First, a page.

Commonwealth Games: Golden girl shines in rain to lift long-craved-for cycling title

Lizzie Armitstead
Lizzie Armitstead
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Lizzie Armitstead is relieved to finally be able to call herself a champion after leading an England one-two ahead of retiring team-mate Emma Pooley in a sensational Commonwealth Games women’s road race on the final day of Glasgow 2014.

Pooley, in her last race before switching to endurance triathlons, played a brilliant selfless role in the 98-kilometres event – seven laps of a 14km undulating course – and finished with silver as Armitstead triumphed.

The 25-year-old from Otley finished with silver behind Australia’s Rochelle Gilmore in Delhi four years ago and claimed Britain’s first medal of London 2012, with Olympic silver behind Marianne Vos of Holland.

Now she has the title she has long craved.

“I just feel like I deserve it,” Armitstead said. “I’ve trained so hard. I’m always on the podium, I don’t win that many races.

“It’s just a confidence thing. Once you’ve got a big title you can call yourself a champion finally.

“Hopefully it will bode well for the rest of the season.

“The psychologists tell you it should never be a relief when you win a race, but to tell you the truth, it is.”

Armitstead, a 2009 team pursuit world champion on the track, won the 2013 British title on the same Glasgow course, albeit with an extra lap, and was confident heading into the race, determined to shed her perennial runner-up status.

Pooley initiated the attack which led to the formation of a select group of seven riders on the fifth lap and continued to attack in tactics which played into English hands.

If she could go alone, she would; if she was chased, Armitstead was present.

Armitstead, who crashed out of contention in last Sunday’s La Course by Le Tour in Paris, had wanted a tough race and difficult conditions and the rain began to fall on the penultimate lap.

“I love the rain,” Armitstead added. “I was just thinking of my family. When the rain started I knew they’d all be thinking ‘yes, this is good for Lizzie’. A little smile came on my face and I just thought ‘yes, this is perfect’.”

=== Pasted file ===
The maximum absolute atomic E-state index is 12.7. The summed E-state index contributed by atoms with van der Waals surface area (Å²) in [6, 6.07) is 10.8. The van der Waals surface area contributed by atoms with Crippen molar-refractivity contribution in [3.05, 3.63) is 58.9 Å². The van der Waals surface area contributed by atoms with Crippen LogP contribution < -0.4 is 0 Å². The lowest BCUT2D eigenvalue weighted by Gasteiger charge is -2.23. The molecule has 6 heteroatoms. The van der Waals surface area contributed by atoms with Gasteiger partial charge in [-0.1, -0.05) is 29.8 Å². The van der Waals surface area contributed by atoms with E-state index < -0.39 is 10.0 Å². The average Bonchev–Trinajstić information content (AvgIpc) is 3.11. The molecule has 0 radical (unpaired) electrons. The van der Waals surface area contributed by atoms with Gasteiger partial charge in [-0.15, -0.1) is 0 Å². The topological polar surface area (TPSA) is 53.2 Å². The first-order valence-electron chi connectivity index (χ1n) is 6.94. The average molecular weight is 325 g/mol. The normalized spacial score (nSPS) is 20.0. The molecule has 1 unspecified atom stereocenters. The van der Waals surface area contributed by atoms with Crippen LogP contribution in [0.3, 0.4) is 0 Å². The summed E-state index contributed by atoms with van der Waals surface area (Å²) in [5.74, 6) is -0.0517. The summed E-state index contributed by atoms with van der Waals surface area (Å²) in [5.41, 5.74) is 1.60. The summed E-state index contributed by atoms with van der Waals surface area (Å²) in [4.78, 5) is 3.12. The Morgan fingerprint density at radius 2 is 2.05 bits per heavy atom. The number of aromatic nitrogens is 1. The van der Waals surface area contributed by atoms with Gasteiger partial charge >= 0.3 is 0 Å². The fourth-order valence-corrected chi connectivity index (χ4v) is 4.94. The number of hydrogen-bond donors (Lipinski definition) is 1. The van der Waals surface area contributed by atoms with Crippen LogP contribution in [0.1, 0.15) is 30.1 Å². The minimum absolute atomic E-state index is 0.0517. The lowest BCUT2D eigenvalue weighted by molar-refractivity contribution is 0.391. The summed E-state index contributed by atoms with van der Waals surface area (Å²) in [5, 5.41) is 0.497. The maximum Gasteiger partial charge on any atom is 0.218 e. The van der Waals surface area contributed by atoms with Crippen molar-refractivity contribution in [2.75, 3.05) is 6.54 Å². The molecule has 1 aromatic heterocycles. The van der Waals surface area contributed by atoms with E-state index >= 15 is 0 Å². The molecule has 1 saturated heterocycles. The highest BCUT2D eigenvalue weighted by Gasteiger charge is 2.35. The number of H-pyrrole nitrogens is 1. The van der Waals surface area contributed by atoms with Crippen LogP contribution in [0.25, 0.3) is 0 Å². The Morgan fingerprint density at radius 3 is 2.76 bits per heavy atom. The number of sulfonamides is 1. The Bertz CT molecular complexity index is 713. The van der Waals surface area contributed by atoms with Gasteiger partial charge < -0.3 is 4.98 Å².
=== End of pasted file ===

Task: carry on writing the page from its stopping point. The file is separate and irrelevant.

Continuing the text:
Pooley attacked alone and Armitstead joined her on Great George Street before accelerating ahead alone at the point where she made her move in the British Championships, soloing to a stunning triumph, with a tearful Pooley 25 seconds behind.

Bronze went to South Africa’s Ashleigh Pasio in a photo finish ahead of Australia’s Tiffany Cromwell.

Armitstead had the support of a stellar team – Laura Trott, Dani King, Lucy Garner, Hannah Barnes and Pooley – but even followed early attacks on her own, perhaps to show she was feeling strong.

She said: “There was a couple of times when I asked the girls to put in a little dig, to see what it did to the peloton and it split the peloton to pieces and I thought ‘what’s up with everyone?’

“I was definitely on a good day. I just thought I’d tease them a little bit, see what they were capable of. That gave me confidence to do what I did on the last lap.”

Geraint Thomas, meanwhile, won a dramatic men’s 12-lap, 168-kilometre road race that included a puncture in the final 6km for Thomas after an earlier ‘mechanical’. But Thomas had enough of an advantage to win by one minute 21 seconds as Jack Bauer of New Zealand beat Scott Thwaites of England to silver, the Yorkshireman having to settle for bronze.

The Isle of Man’s Pete Kennaugh, who won the island’s only medal of the 2014 Games with points race silver on the track, had led on his own for 116 kilometres.

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